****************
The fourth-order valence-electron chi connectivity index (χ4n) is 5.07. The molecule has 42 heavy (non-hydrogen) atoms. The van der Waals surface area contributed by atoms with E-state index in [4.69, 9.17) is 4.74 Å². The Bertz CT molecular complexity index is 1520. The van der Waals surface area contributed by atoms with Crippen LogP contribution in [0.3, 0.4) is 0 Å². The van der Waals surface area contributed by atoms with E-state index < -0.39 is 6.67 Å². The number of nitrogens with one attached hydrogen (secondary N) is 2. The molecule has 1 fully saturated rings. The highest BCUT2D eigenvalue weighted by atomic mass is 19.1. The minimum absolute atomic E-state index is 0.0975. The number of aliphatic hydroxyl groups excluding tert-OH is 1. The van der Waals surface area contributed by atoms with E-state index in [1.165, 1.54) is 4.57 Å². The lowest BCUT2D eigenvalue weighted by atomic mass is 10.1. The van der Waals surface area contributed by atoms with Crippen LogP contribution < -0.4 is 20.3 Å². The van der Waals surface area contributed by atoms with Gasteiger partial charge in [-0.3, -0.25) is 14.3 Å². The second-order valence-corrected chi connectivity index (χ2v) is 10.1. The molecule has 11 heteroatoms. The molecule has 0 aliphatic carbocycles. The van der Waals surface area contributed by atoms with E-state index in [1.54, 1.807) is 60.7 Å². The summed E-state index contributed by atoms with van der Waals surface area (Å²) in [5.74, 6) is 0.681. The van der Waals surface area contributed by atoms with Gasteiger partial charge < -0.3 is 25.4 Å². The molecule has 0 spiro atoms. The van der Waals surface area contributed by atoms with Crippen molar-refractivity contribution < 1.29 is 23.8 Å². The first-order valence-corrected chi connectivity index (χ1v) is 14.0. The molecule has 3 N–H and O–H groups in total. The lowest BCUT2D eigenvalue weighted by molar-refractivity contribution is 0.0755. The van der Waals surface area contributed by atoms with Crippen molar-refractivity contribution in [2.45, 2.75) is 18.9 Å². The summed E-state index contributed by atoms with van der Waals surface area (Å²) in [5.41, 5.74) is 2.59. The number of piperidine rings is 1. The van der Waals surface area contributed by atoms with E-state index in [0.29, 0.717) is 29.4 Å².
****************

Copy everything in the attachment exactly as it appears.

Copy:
The fourth-order valence-electron chi connectivity index (χ4n) is 5.07. The molecule has 42 heavy (non-hydrogen) atoms. The van der Waals surface area contributed by atoms with E-state index in [4.69, 9.17) is 4.74 Å². The Bertz CT molecular complexity index is 1520. The van der Waals surface area contributed by atoms with Crippen LogP contribution in [0.3, 0.4) is 0 Å². The van der Waals surface area contributed by atoms with E-state index < -0.39 is 6.67 Å². The number of nitrogens with one attached hydrogen (secondary N) is 2. The molecule has 1 fully saturated rings. The highest BCUT2D eigenvalue weighted by atomic mass is 19.1. The minimum absolute atomic E-state index is 0.0975. The number of aliphatic hydroxyl groups excluding tert-OH is 1. The van der Waals surface area contributed by atoms with E-state index in [1.165, 1.54) is 4.57 Å². The lowest BCUT2D eigenvalue weighted by atomic mass is 10.1. The van der Waals surface area contributed by atoms with Crippen LogP contribution < -0.4 is 20.3 Å². The van der Waals surface area contributed by atoms with Gasteiger partial charge in [-0.3, -0.25) is 14.3 Å². The second-order valence-corrected chi connectivity index (χ2v) is 10.1. The molecule has 11 heteroatoms. The molecule has 0 aliphatic carbocycles. The van der Waals surface area contributed by atoms with E-state index in [1.54, 1.807) is 60.7 Å². The summed E-state index contributed by atoms with van der Waals surface area (Å²) in [5.74, 6) is 0.681. The van der Waals surface area contributed by atoms with Gasteiger partial charge < -0.3 is 25.4 Å². The molecule has 0 spiro atoms. The van der Waals surface area contributed by atoms with Crippen molar-refractivity contribution < 1.29 is 23.8 Å². The first-order valence-corrected chi connectivity index (χ1v) is 14.0. The molecule has 3 N–H and O–H groups in total. The lowest BCUT2D eigenvalue weighted by molar-refractivity contribution is 0.0755. The van der Waals surface area contributed by atoms with Crippen molar-refractivity contribution in [2.45, 2.75) is 18.9 Å². The summed E-state index contributed by atoms with van der Waals surface area (Å²) in [5.41, 5.74) is 2.59. The number of piperidine rings is 1. The van der Waals surface area contributed by atoms with E-state index in [0.29, 0.717) is 29.4 Å².